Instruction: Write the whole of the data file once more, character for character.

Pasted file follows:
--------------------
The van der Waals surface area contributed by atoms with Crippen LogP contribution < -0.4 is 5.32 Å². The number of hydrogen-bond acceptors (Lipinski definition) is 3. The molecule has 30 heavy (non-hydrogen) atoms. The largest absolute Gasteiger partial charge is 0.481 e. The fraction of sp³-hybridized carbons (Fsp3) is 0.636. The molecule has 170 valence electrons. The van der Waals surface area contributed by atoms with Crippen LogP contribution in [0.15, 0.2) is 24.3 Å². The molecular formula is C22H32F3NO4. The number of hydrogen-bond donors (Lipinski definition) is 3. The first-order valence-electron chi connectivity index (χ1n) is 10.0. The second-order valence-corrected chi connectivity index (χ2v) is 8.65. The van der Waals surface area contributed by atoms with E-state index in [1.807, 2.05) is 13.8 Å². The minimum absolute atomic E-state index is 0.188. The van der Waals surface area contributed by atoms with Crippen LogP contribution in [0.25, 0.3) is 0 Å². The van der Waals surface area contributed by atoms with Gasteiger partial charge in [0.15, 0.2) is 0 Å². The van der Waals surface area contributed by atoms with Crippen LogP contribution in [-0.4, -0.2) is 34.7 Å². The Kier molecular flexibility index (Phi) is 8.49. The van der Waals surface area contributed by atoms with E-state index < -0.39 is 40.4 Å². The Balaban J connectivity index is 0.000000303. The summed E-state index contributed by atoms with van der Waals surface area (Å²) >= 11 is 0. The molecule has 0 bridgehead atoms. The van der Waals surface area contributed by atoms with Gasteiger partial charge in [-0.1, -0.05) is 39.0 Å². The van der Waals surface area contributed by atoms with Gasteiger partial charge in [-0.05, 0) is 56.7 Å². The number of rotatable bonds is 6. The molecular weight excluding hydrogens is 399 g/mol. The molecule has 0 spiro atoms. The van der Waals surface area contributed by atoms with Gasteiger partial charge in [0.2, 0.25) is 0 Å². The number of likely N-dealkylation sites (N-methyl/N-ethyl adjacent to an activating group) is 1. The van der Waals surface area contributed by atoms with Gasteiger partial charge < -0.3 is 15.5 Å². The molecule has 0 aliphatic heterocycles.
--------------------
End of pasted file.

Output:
The van der Waals surface area contributed by atoms with Crippen LogP contribution < -0.4 is 5.32 Å². The number of hydrogen-bond acceptors (Lipinski definition) is 3. The molecule has 30 heavy (non-hydrogen) atoms. The largest absolute Gasteiger partial charge is 0.481 e. The fraction of sp³-hybridized carbons (Fsp3) is 0.636. The molecule has 170 valence electrons. The van der Waals surface area contributed by atoms with Crippen LogP contribution in [0.15, 0.2) is 24.3 Å². The molecular formula is C22H32F3NO4. The number of hydrogen-bond donors (Lipinski definition) is 3. The first-order valence-electron chi connectivity index (χ1n) is 10.0. The second-order valence-corrected chi connectivity index (χ2v) is 8.65. The van der Waals surface area contributed by atoms with E-state index in [1.807, 2.05) is 13.8 Å². The minimum absolute atomic E-state index is 0.188. The van der Waals surface area contributed by atoms with Crippen LogP contribution in [0.25, 0.3) is 0 Å². The van der Waals surface area contributed by atoms with Gasteiger partial charge in [0.15, 0.2) is 0 Å². The van der Waals surface area contributed by atoms with Crippen LogP contribution in [-0.4, -0.2) is 34.7 Å². The Kier molecular flexibility index (Phi) is 8.49. The van der Waals surface area contributed by atoms with E-state index < -0.39 is 40.4 Å². The Balaban J connectivity index is 0.000000303. The summed E-state index contributed by atoms with van der Waals surface area (Å²) >= 11 is 0. The molecule has 0 bridgehead atoms. The van der Waals surface area contributed by atoms with Gasteiger partial charge in [-0.1, -0.05) is 39.0 Å². The van der Waals surface area contributed by atoms with Gasteiger partial charge in [-0.05, 0) is 56.7 Å². The number of rotatable bonds is 6. The molecular weight excluding hydrogens is 399 g/mol. The molecule has 0 spiro atoms. The van der Waals surface area contributed by atoms with Gasteiger partial charge in [0.2, 0.25) is 0 Å². The number of likely N-dealkylation sites (N-methyl/N-ethyl adjacent to an activating group) is 1. The van der Waals surface area contributed by atoms with Gasteiger partial charge < -0.3 is 15.5 Å². The molecule has 0 aliphatic heterocycles.